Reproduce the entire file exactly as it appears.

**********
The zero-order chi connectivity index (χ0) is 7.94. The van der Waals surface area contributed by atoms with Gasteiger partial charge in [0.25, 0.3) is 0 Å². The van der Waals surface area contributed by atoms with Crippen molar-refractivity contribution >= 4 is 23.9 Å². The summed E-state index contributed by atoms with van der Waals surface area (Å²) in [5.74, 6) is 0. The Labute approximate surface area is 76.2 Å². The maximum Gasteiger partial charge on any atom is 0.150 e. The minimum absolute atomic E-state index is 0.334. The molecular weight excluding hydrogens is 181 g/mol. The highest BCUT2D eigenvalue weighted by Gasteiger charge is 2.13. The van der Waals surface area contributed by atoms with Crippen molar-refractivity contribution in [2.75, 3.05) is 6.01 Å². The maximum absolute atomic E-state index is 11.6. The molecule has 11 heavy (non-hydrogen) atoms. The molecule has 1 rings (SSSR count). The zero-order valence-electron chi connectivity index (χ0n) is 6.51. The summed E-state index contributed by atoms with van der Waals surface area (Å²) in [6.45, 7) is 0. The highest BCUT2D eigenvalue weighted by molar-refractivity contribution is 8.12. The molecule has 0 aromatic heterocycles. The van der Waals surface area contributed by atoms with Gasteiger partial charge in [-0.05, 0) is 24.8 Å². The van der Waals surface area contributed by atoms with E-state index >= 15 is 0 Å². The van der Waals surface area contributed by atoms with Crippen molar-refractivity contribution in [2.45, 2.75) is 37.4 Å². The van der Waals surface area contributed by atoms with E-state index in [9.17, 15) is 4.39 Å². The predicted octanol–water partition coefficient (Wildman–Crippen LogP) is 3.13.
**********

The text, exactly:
The zero-order chi connectivity index (χ0) is 7.94. The van der Waals surface area contributed by atoms with Gasteiger partial charge in [0.25, 0.3) is 0 Å². The van der Waals surface area contributed by atoms with Crippen molar-refractivity contribution >= 4 is 23.9 Å². The summed E-state index contributed by atoms with van der Waals surface area (Å²) in [5.74, 6) is 0. The Labute approximate surface area is 76.2 Å². The maximum Gasteiger partial charge on any atom is 0.150 e. The minimum absolute atomic E-state index is 0.334. The molecular weight excluding hydrogens is 181 g/mol. The highest BCUT2D eigenvalue weighted by Gasteiger charge is 2.13. The van der Waals surface area contributed by atoms with Crippen molar-refractivity contribution in [2.75, 3.05) is 6.01 Å². The maximum absolute atomic E-state index is 11.6. The molecule has 11 heavy (non-hydrogen) atoms. The molecule has 1 rings (SSSR count). The zero-order valence-electron chi connectivity index (χ0n) is 6.51. The summed E-state index contributed by atoms with van der Waals surface area (Å²) in [6.45, 7) is 0. The highest BCUT2D eigenvalue weighted by molar-refractivity contribution is 8.12. The molecule has 0 aromatic heterocycles. The van der Waals surface area contributed by atoms with Gasteiger partial charge in [-0.05, 0) is 24.8 Å². The van der Waals surface area contributed by atoms with E-state index >= 15 is 0 Å². The van der Waals surface area contributed by atoms with Crippen molar-refractivity contribution in [2.45, 2.75) is 37.4 Å². The van der Waals surface area contributed by atoms with E-state index in [9.17, 15) is 4.39 Å². The predicted octanol–water partition coefficient (Wildman–Crippen LogP) is 3.13.